The first doses of a COVID-19 vaccine are now being handed out across the country, but for LGBTQ people, it’s going to take more than just medication to recover from the ravages of the coronavirus pandemic, according to a new report.
An analysis from the Movement Advancement Project (MAP), a think tank, released on Wednesday, found that since the pandemic began, LGBTQ people have been hit hard in just about every imaginable way. Compared to non-LGBTQ people, they’re more likely to have lost their jobs. They’re more likely to say that they couldn’t access health care. And they’re more likely to say that they haven’t had enough to eat over the last few months.
All of these differences have their roots in discrimination, and are particularly stark for LGBTQ people of color, according to the organization.
“The pandemic has disrupted life for all of us. Yet, some communities have borne the brunt: Black and Latinx people, low-income people, and, as this new data show, LGBTQ people,” Ineke Mushovic, MAP’s executive director, said in a statement alongside the release of the report, which uses data from polls conducted by National Public Radio, the Robert Wood Johnson Foundation, and the Harvard T.H. Chan School of Public Health over the summer.
The MAP analysis draws a line between the dire circumstances facing LGBTQ people in 2020, and the historical disparities that have kept them from succeeding at the same rates as their straight, cisgender peers. A 2018 survey from the Center for American Progress found that 8 percent of lesbian, gay, bisexual, and queer adults said they’d been turned away from a health care provider due to their sexual orientation. Nearly 30 percent of transgender adults said they’d been turned away due to their gender identity.
“Decades of discrimination on the job, in health care, and beyond, combined with uneven legal protections around the country make LGBTQ people more vulnerable to pandemic-related instability and insecurity, with an even more devastating impact on LGBTQ people of color,” Mushovic wrote.
Now, in the middle of the worst public health crisis in a century, the longstanding gap between people who are LGBTQ and those who are not is getting worse. The report found that 13 percent of LGBTQ people have lost health insurance since the start of the pandemic. That’s more than twice the rate of insurance loss among non-LGBTQ people, just 6 percent of whom say they’ve lost their insurance.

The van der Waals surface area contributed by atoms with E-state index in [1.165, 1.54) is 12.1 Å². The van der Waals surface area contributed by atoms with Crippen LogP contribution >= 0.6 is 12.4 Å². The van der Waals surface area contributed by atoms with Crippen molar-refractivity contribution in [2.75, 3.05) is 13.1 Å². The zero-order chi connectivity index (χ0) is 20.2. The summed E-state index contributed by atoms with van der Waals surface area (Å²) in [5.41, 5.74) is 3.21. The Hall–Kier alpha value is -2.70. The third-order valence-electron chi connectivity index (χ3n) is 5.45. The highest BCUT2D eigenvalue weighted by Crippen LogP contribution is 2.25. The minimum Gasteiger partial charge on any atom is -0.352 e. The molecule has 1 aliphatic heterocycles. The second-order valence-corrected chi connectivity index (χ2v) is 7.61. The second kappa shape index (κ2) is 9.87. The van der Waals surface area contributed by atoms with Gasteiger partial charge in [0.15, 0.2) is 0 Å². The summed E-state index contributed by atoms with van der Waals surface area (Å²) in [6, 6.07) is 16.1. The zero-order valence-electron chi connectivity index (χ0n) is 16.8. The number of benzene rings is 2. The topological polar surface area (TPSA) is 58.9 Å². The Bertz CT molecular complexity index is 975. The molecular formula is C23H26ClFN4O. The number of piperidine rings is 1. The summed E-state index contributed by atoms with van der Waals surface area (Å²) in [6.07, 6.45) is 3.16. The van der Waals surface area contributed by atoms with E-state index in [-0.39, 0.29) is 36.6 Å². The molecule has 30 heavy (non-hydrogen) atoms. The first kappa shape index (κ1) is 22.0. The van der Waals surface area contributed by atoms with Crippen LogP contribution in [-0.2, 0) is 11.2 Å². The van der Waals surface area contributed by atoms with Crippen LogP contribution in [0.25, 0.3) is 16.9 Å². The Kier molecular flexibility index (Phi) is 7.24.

More than a quarter of LGBTQ households say they’ve struggled to afford medical care during the pandemic, twice the rate of non-LGBTQ households. More than 25 percent of LGBTQ households have been totally unable to get needed health care, and instead had to deal with what the report calls a “negative health consequence.” Just 10 percent of non-LGBTQ households said they had the same problem.
These disparities are even worse among different LGBTQ groups, and particularly people of color. More than half of Black LGBTQ people said that they, or someone in their household, hadn’t been able to get health care or had to delay it since the dawn of the outbreak.
In total, 66 percent of LGTBQ households said that they were facing “serious financial problems,” such as having used up the bulk of their savings, being unable to afford medical care, and struggling to pay off bills or loans. These problems are a particularly deep concern among LGBTQ households of color: Around 70 of Latinx LGBTQ respondents and almost 95 percent among Black LGBTQ respondents said that someone in their household had dealt with a serious financial problem.
The social isolation wrought by the pandemic has also wrecked LGBTQ people’s mental health at disproportionate rates.
Around 23 percent of non-LGBTQ people said that they or someone in their house had a “serious problem coping with social and physical isolation,” per the report, compared to 44 percent of LGBTQ people who said the same.
“It’s clear that the COVID-19 has amplified and exacerbated disparities that existed before the pandemic,” Logan Casey, one of the authors of the report, said in a statement. “LGBTQ people were more likely to struggle with economic stability and have challenges with access to health care prior to COVID, and that’s even more true now.”